Tipper Gore, Hillary Clinton 2.0: The “Blame Video Games” Strategy
I was a little kid in elementary school with Tipper Gore and her army of shoulder-padded activist moms banned together to target rock and metal music over explicit subject matter. I remember how angry my older cousin was over it and an argument he once had with his dad about an album he wanted, an album that Tipper placed on her “Filthy Fifteen” list. It was a period when Democrats lost the cool factor, when they became the squares too afraid to dance, too afraid to express themselves in art. It was an opportunity for the GOP to seize and claim culture, but the GOP is predictable in failure above all else.
I never forgot it, though, even as I worked in a record store during college and had to begrudgingly ask the ages of the kids buying albums with “explicit lyric” stickers. Parents dropped off their kids at the record store while they browsed the shops across the street and kids would buy whatever the hell they wanted. I only once had a parent come up to the counter with their kid and give the all-clear on an album with a sticker. The rest didn’t monitor to what their kids were listening. It isn’t the responsibility of a store clerk to monitor the listening habit of someone else’s children, it was theirs.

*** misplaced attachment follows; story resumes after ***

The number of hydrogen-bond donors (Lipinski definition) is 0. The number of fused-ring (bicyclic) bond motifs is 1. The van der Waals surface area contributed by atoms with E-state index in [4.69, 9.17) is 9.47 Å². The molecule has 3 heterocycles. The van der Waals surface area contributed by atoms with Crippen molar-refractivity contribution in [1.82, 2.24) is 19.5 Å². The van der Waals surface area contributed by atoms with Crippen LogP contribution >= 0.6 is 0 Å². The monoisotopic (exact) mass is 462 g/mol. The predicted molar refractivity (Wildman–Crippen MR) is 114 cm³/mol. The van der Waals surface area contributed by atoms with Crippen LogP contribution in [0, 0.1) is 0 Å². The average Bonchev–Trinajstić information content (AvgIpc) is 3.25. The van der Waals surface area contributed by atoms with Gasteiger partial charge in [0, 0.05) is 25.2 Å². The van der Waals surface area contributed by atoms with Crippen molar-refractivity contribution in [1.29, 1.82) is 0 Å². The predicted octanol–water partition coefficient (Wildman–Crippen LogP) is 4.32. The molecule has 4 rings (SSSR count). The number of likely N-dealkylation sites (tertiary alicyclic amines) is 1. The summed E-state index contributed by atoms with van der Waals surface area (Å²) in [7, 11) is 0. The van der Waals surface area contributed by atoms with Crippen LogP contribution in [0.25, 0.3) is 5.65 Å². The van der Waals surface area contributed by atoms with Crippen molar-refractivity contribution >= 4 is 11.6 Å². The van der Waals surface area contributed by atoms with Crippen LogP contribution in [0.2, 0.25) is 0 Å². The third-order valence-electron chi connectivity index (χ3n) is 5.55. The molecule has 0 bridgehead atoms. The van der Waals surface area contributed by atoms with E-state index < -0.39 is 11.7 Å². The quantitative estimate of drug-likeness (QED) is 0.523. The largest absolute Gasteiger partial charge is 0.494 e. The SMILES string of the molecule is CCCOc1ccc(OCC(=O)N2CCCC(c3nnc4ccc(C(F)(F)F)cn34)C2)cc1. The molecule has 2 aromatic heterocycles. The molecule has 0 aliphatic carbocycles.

I’m burying the lede here, but this context is important in light of today’s Tipper Gore-esque debate on video games. People looking for an itch to scratch, a subject to blame for a criminal who uses guns to hurt people are trading out one liberty for another: guns for video games. It’s a dangerous trade based in ignorance. Just was with guns, the people screaming loudest over video games are people who themselves don’t play.
This isn’t the first time a variable other than responsibility for one’s own actions has been blamed. It won’t be the last time this is discussed, either. For now, though, some food for thought, bold my emphasis:
- The U.S. Supreme Court agreed in 2011 when it struck down a California law seeking to regulate the sale and rental of computer and video games: “Psychological studies purporting to show a connection between exposure to violent video games and harmful effects on children do not prove that such exposure causes minors to act aggressively.”
Beyond the law is the data. Video games represent an $80 billion worldwide industry. But violent crime has declined dramatically as the games have gained popularity.
If games caused violent behavior, how could the crime rates go down while game sales went through the roof? Moreover, international sales and crime data show that countries that consume more video games per capita than this country have far lower instances of gun-related crime.
In reality, Americans are 20 times more likely to be killed by a gun than somebody from any other developed nation. Which raises an important policy question: What poses a greater safety threat – a digital gun or an actual gun?